One of Kendall’s first jobs in Australia was working in McDonald’s, where her sole purpose was to remove pickles from where they had been tossed aside by customers. After establishing herself on the Australian comedy scene, she decided to move to the UK, joining the stand-up on the circuit. Even when on stage, her shows are reviewed as more comedic storytelling than straight stand up, and you’ll rarely find Kendall playing a comedy club. Kendall talks us through her shift in focus.
“I got to a stage where I didn’t want to do straight stand up anymore”, she says by way of explanation. “I didn’t want that to be my job. I was always more comfortable telling stories rather than “gags” anyway, so I thought, ‘How do I keep doing that?’”
I was quite fortunate on a couple of levels- my storytelling style really suited festival shows where you get a whole hour. For me 20 minutes spots in stand-up clubs never gave the opportunity to properly sink my teeth into a big story. And in the past decade the shift in comedy has really been away from club-style stand up. Festival shows are really where the interesting stuff is happening now, so it’s been a good time for me to be a storyteller more than a stand up.
The show is set in the 1980s and has been conceived as an antithesis of the kind of shows Brits watched during that time. The nation devoured programmes that were set in Australia in sun-drenched neighbourhoods. Kendall says, “In the 80s, the way most people in Britain were seeing Australia was through the lens of Home and Away and Neighbours. I wanted to do a show that was like a filthy companion piece to that. I wanted it to be a much darker version of those worlds. You’ve still got lots of sunshine and that healthy outdoor living, but the place is a bit of a shithole. There’s lots of unemployment and there’s some pretty dark stuff happening in this world, and as the series goes on you realise that there are a whole load of characters with some pretty dark secrets. I wanted to play with that 1980s Australia that was sold to the world and show this other version that was a lot darker. It’s like a dirty companion piece to Neighbours and Home and Away.”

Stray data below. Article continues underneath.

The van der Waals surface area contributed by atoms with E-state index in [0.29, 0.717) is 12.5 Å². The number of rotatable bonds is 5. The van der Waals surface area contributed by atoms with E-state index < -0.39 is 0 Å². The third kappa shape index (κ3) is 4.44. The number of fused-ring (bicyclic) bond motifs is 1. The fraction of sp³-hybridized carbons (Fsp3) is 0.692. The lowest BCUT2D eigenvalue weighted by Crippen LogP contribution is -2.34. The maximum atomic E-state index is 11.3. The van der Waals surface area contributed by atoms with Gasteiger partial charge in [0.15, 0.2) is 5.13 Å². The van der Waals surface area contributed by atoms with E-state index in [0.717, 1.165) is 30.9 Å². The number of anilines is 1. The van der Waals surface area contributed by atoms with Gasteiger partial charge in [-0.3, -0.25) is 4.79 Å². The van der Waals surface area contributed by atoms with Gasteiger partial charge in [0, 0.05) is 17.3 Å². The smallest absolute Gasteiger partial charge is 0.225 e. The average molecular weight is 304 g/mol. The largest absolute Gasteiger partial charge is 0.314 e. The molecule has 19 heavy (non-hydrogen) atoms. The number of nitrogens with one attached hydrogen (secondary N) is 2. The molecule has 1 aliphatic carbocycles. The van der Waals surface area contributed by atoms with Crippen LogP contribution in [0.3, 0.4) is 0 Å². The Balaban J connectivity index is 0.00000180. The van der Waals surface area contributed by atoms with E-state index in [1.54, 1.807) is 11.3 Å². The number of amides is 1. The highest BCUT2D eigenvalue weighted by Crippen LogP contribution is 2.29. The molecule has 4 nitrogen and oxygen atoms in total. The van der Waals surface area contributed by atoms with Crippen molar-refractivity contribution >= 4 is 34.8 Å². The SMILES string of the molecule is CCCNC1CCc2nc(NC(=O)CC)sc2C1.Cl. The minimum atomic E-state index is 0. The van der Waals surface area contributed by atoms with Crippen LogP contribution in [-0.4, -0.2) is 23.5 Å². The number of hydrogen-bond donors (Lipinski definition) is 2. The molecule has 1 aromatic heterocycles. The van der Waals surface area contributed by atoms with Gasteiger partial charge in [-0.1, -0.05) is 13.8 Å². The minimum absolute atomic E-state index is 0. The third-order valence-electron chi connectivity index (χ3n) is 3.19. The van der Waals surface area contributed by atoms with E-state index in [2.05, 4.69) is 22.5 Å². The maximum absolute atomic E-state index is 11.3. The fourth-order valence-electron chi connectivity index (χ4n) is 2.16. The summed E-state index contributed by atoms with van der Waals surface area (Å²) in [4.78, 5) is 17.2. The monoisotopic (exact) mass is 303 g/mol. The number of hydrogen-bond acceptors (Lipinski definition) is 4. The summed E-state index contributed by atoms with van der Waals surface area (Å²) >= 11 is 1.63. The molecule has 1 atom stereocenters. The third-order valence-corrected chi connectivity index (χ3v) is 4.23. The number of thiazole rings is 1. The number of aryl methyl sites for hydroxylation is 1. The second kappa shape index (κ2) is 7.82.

Also – For me the key thing about it being the 80s is that it’s the moment before the internet. This is before the digital age and that meant so many things – no mobile phones, no social media. People could disappear without a trace; people could move to the other side of the world and reinvent themselves. You didn’t know where people were every hour of the day, you couldn’t contact people whenever you wanted to. It’s a world that has completely disappeared. When these people are stuck in Newcastle they have no connection whatsoever with London. They’re not Facetiming friends back in London, they’re not remaining abreast of what’s happening back home. If you went to the other side of the world, you were a long way away. I loved that the world still felt huge back then, that you could get lost.
Frayed will air on Sky One and NOW TV on 26 September